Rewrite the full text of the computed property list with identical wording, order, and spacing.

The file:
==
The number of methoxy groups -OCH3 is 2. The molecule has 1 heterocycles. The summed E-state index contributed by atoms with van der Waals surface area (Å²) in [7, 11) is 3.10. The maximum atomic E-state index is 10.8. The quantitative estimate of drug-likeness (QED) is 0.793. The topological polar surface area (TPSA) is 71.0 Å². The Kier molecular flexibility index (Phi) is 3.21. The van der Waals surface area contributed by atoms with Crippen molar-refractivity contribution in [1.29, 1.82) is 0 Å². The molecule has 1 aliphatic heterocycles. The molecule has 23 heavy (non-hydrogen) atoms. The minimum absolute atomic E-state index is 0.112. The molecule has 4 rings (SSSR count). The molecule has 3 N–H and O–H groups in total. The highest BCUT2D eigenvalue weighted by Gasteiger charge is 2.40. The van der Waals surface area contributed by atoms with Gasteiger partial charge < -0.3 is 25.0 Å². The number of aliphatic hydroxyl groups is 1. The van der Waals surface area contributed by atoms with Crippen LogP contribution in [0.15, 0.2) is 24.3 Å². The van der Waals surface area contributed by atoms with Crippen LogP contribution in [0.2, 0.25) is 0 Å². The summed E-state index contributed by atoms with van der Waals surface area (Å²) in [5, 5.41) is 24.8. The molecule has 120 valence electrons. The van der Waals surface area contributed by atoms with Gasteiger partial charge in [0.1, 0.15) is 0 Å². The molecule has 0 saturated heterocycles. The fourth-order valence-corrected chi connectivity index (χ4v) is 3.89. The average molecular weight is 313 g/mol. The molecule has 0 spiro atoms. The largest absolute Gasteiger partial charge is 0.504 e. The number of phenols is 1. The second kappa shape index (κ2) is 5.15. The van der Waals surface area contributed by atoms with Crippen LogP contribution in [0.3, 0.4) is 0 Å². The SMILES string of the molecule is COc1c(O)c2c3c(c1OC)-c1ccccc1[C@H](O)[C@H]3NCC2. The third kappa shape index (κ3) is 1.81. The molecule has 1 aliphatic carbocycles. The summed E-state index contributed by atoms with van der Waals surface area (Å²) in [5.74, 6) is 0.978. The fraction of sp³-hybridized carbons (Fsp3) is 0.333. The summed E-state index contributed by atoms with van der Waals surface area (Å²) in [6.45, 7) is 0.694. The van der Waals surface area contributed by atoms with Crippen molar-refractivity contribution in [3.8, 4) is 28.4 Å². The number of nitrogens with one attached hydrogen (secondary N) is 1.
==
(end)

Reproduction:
The number of methoxy groups -OCH3 is 2. The molecule has 1 heterocycles. The summed E-state index contributed by atoms with van der Waals surface area (Å²) in [7, 11) is 3.10. The maximum atomic E-state index is 10.8. The quantitative estimate of drug-likeness (QED) is 0.793. The topological polar surface area (TPSA) is 71.0 Å². The Kier molecular flexibility index (Phi) is 3.21. The van der Waals surface area contributed by atoms with Crippen molar-refractivity contribution in [1.29, 1.82) is 0 Å². The molecule has 1 aliphatic heterocycles. The molecule has 23 heavy (non-hydrogen) atoms. The minimum absolute atomic E-state index is 0.112. The molecule has 4 rings (SSSR count). The molecule has 3 N–H and O–H groups in total. The highest BCUT2D eigenvalue weighted by Gasteiger charge is 2.40. The van der Waals surface area contributed by atoms with Gasteiger partial charge < -0.3 is 25.0 Å². The number of aliphatic hydroxyl groups is 1. The van der Waals surface area contributed by atoms with Crippen LogP contribution in [0.15, 0.2) is 24.3 Å². The van der Waals surface area contributed by atoms with Crippen LogP contribution in [0.2, 0.25) is 0 Å². The summed E-state index contributed by atoms with van der Waals surface area (Å²) in [5, 5.41) is 24.8. The molecule has 120 valence electrons. The van der Waals surface area contributed by atoms with Gasteiger partial charge in [0.1, 0.15) is 0 Å². The molecule has 0 saturated heterocycles. The fourth-order valence-corrected chi connectivity index (χ4v) is 3.89. The average molecular weight is 313 g/mol. The molecule has 0 spiro atoms. The largest absolute Gasteiger partial charge is 0.504 e. The number of phenols is 1. The second kappa shape index (κ2) is 5.15. The van der Waals surface area contributed by atoms with Crippen LogP contribution in [0.3, 0.4) is 0 Å². The SMILES string of the molecule is COc1c(O)c2c3c(c1OC)-c1ccccc1[C@H](O)[C@H]3NCC2. The third kappa shape index (κ3) is 1.81. The molecule has 1 aliphatic carbocycles. The summed E-state index contributed by atoms with van der Waals surface area (Å²) in [5.74, 6) is 0.978. The fraction of sp³-hybridized carbons (Fsp3) is 0.333. The summed E-state index contributed by atoms with van der Waals surface area (Å²) in [6.45, 7) is 0.694. The van der Waals surface area contributed by atoms with Crippen molar-refractivity contribution in [3.8, 4) is 28.4 Å². The number of nitrogens with one attached hydrogen (secondary N) is 1.